Monday, June 20, 2011

No Longer Included

As I slipped the wooden chopsticks out of their paper sleeve at the Father’s Day lunch yesterday, it occurred to me that something was missing – actually, something I hadn’t seen since my younger days growing up in Hilo on the Big Island of Hawaii.

There was no toothpick included with chopsticks. Good Lord, I thought … now THAT sure ages me. If you remember the days when you’d find a free wooden toothpick in with the chopsticks, then you have got to be at least as old as I am.
It was nice to have a toothpick. When you finished your meal, you had something to clean your teeth with. Kind of like chewing gum, only a little more precise.
And speaking of chewing gum, I remember when you used to get a small little packet of Chicklets gum when you took a plane ride. Those were the days before pressurized cabins, and the gum helped equalize the pressure between your inner ear and the cabin.
It was either that, or swallow hard, or try to pop your ears manually by pinching your nose and blowing. And as we all know by now, that’s a no-no.
Chewing gum is disappearing at airports. It isn’t sold in the airport stores anymore (at least at the airports I’ve flown into). They don’t want them being disposed of onboard in the seat ashtrays. Seat ashtrays? They ain’t got THEM any more since smoking is banned on flights these days.
Guess one would have to wrap the chewed gum in napkins and give it to the flight attendant. They probably don’t want you to chew gum at all because lazy people would just stick ‘em into the seat pocket in front of them.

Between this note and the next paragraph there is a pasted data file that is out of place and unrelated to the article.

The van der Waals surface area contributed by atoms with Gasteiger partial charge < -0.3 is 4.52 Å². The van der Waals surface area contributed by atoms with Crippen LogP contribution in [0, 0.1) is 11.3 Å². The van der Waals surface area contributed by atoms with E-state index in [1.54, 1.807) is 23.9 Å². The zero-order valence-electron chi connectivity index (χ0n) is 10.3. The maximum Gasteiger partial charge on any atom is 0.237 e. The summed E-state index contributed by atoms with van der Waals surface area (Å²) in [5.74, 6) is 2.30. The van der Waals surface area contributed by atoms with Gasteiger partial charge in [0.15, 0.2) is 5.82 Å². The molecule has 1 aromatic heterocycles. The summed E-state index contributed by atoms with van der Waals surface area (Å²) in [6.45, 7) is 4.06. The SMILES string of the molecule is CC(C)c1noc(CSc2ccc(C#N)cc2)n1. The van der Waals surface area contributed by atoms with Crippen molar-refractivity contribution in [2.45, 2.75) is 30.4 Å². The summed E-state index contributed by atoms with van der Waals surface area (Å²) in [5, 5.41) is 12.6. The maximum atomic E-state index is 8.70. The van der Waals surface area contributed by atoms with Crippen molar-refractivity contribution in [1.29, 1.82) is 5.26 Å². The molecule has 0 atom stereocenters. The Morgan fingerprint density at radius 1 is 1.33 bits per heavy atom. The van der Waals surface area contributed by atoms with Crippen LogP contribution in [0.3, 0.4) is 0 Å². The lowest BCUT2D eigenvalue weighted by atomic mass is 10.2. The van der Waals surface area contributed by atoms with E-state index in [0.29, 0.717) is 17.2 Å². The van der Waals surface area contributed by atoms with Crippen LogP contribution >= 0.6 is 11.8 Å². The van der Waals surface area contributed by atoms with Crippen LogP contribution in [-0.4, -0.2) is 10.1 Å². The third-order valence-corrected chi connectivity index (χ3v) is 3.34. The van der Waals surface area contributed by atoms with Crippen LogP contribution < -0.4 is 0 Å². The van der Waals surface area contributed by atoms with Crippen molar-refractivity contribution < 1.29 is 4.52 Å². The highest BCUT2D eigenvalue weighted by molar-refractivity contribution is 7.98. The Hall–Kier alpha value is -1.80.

You can’t find bubble gum where you used to either. Remember baseball cards? Topps wax packs used to include a piece of gum the size of the trading card. Then the gum piece got smaller and smaller, and eventually disappeared altogether.
Chopstick toothpicks, airplane chewing gum, baseball card bubble gum … they’ve gone the way of the free doughnut you used to get when you bought a dozen at the bakery. Do they still honor the “baker’s dozen” tradition anymore?
And how ‘bout the hand car wash you used to get when you’d fill up your tank at a gas station? You’d drive up and a swarm of guys with white shirts and bowties would attack your car. Even in little rustic Hilo where I grew up.
They’d check your water, check your tires, check your oil, clean your windshield, wash and dry your car … all for the couple of dollars you spent with them to fill your gas tank. These days, it costs you $50+ to fill your tank, and you have to do everything yourself.
Ah me … and all I wanted was a toothpick with my chopsticks.

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